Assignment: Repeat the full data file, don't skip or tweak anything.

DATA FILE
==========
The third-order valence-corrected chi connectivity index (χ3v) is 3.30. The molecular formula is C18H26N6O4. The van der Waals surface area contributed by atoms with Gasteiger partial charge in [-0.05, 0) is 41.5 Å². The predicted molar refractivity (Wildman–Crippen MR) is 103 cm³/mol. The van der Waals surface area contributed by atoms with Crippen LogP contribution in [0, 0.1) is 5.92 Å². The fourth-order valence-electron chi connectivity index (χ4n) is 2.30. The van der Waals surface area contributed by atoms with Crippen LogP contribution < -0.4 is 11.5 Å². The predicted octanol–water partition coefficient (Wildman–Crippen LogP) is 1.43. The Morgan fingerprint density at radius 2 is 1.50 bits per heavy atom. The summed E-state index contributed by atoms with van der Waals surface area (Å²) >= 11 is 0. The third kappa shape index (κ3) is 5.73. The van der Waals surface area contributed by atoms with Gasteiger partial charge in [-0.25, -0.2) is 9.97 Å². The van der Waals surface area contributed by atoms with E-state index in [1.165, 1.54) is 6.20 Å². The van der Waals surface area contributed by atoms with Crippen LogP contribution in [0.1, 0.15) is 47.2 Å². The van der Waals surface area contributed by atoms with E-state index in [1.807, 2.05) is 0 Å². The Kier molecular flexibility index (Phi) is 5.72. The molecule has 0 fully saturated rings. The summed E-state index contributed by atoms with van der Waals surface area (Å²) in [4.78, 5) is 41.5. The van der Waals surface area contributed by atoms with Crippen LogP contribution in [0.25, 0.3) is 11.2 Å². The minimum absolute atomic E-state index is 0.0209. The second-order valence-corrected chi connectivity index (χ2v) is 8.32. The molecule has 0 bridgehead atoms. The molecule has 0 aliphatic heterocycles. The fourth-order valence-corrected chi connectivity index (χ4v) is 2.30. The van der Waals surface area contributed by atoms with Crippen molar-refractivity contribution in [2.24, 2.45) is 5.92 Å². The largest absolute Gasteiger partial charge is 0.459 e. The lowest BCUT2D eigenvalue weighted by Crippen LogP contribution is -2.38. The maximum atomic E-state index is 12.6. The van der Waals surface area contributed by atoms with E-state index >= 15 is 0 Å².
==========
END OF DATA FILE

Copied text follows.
The third-order valence-corrected chi connectivity index (χ3v) is 3.30. The molecular formula is C18H26N6O4. The van der Waals surface area contributed by atoms with Gasteiger partial charge in [-0.05, 0) is 41.5 Å². The predicted molar refractivity (Wildman–Crippen MR) is 103 cm³/mol. The van der Waals surface area contributed by atoms with Crippen LogP contribution in [0, 0.1) is 5.92 Å². The fourth-order valence-electron chi connectivity index (χ4n) is 2.30. The van der Waals surface area contributed by atoms with Crippen LogP contribution < -0.4 is 11.5 Å². The predicted octanol–water partition coefficient (Wildman–Crippen LogP) is 1.43. The Morgan fingerprint density at radius 2 is 1.50 bits per heavy atom. The summed E-state index contributed by atoms with van der Waals surface area (Å²) >= 11 is 0. The third kappa shape index (κ3) is 5.73. The van der Waals surface area contributed by atoms with Gasteiger partial charge in [-0.25, -0.2) is 9.97 Å². The van der Waals surface area contributed by atoms with E-state index in [1.165, 1.54) is 6.20 Å². The van der Waals surface area contributed by atoms with Crippen LogP contribution in [0.1, 0.15) is 47.2 Å². The van der Waals surface area contributed by atoms with E-state index in [1.807, 2.05) is 0 Å². The Kier molecular flexibility index (Phi) is 5.72. The molecule has 0 fully saturated rings. The summed E-state index contributed by atoms with van der Waals surface area (Å²) in [4.78, 5) is 41.5. The van der Waals surface area contributed by atoms with Crippen LogP contribution in [0.25, 0.3) is 11.2 Å². The minimum absolute atomic E-state index is 0.0209. The second-order valence-corrected chi connectivity index (χ2v) is 8.32. The molecule has 0 bridgehead atoms. The molecule has 0 aliphatic heterocycles. The fourth-order valence-corrected chi connectivity index (χ4v) is 2.30. The van der Waals surface area contributed by atoms with Crippen molar-refractivity contribution in [2.24, 2.45) is 5.92 Å². The largest absolute Gasteiger partial charge is 0.459 e. The lowest BCUT2D eigenvalue weighted by Crippen LogP contribution is -2.38. The maximum atomic E-state index is 12.6. The van der Waals surface area contributed by atoms with E-state index >= 15 is 0 Å².